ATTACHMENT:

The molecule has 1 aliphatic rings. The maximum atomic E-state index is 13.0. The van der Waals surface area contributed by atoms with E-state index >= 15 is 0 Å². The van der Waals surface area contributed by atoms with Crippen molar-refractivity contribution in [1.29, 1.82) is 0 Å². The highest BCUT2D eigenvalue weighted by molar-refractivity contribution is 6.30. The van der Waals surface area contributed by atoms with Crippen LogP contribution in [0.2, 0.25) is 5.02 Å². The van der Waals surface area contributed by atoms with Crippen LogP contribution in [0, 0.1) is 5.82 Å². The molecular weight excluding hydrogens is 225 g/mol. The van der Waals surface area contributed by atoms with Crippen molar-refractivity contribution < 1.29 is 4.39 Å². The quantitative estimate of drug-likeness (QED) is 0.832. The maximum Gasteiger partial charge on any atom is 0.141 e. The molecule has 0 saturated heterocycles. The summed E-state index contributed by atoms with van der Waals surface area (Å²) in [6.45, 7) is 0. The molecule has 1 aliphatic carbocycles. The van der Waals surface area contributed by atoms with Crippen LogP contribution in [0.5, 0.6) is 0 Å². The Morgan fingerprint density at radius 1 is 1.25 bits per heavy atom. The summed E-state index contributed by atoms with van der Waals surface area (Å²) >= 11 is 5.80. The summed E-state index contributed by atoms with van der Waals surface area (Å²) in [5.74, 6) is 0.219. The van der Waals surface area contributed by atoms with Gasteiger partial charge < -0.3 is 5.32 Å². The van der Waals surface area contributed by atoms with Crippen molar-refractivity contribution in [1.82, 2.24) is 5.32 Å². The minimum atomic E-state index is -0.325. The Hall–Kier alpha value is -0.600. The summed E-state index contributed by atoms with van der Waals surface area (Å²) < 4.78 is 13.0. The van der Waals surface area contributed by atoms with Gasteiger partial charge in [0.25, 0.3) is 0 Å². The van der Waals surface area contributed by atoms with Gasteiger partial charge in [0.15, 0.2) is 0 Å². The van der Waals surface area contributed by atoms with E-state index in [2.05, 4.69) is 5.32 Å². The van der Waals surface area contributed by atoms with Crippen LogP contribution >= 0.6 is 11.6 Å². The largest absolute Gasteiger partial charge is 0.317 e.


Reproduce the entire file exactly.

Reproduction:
The molecule has 1 aliphatic rings. The maximum atomic E-state index is 13.0. The van der Waals surface area contributed by atoms with E-state index >= 15 is 0 Å². The van der Waals surface area contributed by atoms with Crippen molar-refractivity contribution in [1.29, 1.82) is 0 Å². The highest BCUT2D eigenvalue weighted by molar-refractivity contribution is 6.30. The van der Waals surface area contributed by atoms with Crippen LogP contribution in [0.2, 0.25) is 5.02 Å². The van der Waals surface area contributed by atoms with Crippen LogP contribution in [0, 0.1) is 5.82 Å². The molecular weight excluding hydrogens is 225 g/mol. The van der Waals surface area contributed by atoms with Crippen molar-refractivity contribution < 1.29 is 4.39 Å². The quantitative estimate of drug-likeness (QED) is 0.832. The maximum Gasteiger partial charge on any atom is 0.141 e. The molecule has 0 saturated heterocycles. The summed E-state index contributed by atoms with van der Waals surface area (Å²) in [6.45, 7) is 0. The molecule has 1 aliphatic carbocycles. The van der Waals surface area contributed by atoms with Crippen LogP contribution in [0.5, 0.6) is 0 Å². The Morgan fingerprint density at radius 1 is 1.25 bits per heavy atom. The summed E-state index contributed by atoms with van der Waals surface area (Å²) >= 11 is 5.80. The summed E-state index contributed by atoms with van der Waals surface area (Å²) in [5.74, 6) is 0.219. The van der Waals surface area contributed by atoms with Gasteiger partial charge < -0.3 is 5.32 Å². The van der Waals surface area contributed by atoms with Crippen molar-refractivity contribution in [1.82, 2.24) is 5.32 Å². The minimum atomic E-state index is -0.325. The Hall–Kier alpha value is -0.600. The summed E-state index contributed by atoms with van der Waals surface area (Å²) < 4.78 is 13.0. The van der Waals surface area contributed by atoms with Gasteiger partial charge in [0.25, 0.3) is 0 Å². The van der Waals surface area contributed by atoms with Gasteiger partial charge in [0.15, 0.2) is 0 Å². The van der Waals surface area contributed by atoms with E-state index in [2.05, 4.69) is 5.32 Å². The van der Waals surface area contributed by atoms with Crippen LogP contribution >= 0.6 is 11.6 Å². The largest absolute Gasteiger partial charge is 0.317 e.